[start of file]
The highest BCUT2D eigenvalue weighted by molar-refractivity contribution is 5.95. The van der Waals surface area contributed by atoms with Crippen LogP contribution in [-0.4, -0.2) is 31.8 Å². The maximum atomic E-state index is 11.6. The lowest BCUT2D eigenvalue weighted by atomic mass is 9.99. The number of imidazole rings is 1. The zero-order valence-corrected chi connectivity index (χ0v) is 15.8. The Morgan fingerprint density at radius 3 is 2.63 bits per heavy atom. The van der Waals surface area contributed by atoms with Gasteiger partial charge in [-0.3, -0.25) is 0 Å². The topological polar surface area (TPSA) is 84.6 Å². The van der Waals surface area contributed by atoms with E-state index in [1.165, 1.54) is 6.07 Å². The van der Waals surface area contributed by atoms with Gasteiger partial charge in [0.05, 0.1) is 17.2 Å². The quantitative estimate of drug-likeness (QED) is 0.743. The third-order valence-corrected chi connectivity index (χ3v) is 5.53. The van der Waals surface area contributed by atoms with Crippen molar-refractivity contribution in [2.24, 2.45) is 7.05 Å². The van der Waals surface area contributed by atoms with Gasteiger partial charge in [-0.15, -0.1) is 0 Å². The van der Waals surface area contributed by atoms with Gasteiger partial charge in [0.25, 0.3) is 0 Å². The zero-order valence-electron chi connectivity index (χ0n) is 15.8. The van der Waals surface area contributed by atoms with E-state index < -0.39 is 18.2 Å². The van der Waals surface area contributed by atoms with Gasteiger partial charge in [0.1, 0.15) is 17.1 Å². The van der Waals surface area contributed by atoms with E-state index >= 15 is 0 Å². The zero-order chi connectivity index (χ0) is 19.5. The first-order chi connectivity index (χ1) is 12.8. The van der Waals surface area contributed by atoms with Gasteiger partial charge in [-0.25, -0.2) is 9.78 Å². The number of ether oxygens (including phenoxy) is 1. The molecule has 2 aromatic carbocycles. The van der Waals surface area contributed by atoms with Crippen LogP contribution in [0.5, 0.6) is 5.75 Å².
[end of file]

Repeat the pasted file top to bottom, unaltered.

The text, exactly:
The highest BCUT2D eigenvalue weighted by molar-refractivity contribution is 5.95. The van der Waals surface area contributed by atoms with Crippen LogP contribution in [-0.4, -0.2) is 31.8 Å². The maximum atomic E-state index is 11.6. The lowest BCUT2D eigenvalue weighted by atomic mass is 9.99. The number of imidazole rings is 1. The zero-order valence-corrected chi connectivity index (χ0v) is 15.8. The Morgan fingerprint density at radius 3 is 2.63 bits per heavy atom. The van der Waals surface area contributed by atoms with Gasteiger partial charge in [-0.3, -0.25) is 0 Å². The topological polar surface area (TPSA) is 84.6 Å². The van der Waals surface area contributed by atoms with E-state index in [1.165, 1.54) is 6.07 Å². The van der Waals surface area contributed by atoms with Gasteiger partial charge in [0.05, 0.1) is 17.2 Å². The quantitative estimate of drug-likeness (QED) is 0.743. The third-order valence-corrected chi connectivity index (χ3v) is 5.53. The van der Waals surface area contributed by atoms with Crippen molar-refractivity contribution in [2.24, 2.45) is 7.05 Å². The van der Waals surface area contributed by atoms with Gasteiger partial charge in [-0.15, -0.1) is 0 Å². The van der Waals surface area contributed by atoms with Gasteiger partial charge in [0.25, 0.3) is 0 Å². The zero-order valence-electron chi connectivity index (χ0n) is 15.8. The van der Waals surface area contributed by atoms with E-state index < -0.39 is 18.2 Å². The van der Waals surface area contributed by atoms with Gasteiger partial charge in [0.1, 0.15) is 17.1 Å². The van der Waals surface area contributed by atoms with E-state index >= 15 is 0 Å². The zero-order chi connectivity index (χ0) is 19.5. The first-order chi connectivity index (χ1) is 12.8. The van der Waals surface area contributed by atoms with Gasteiger partial charge in [-0.25, -0.2) is 9.78 Å². The number of ether oxygens (including phenoxy) is 1. The molecule has 2 aromatic carbocycles. The van der Waals surface area contributed by atoms with Crippen LogP contribution in [0.5, 0.6) is 5.75 Å².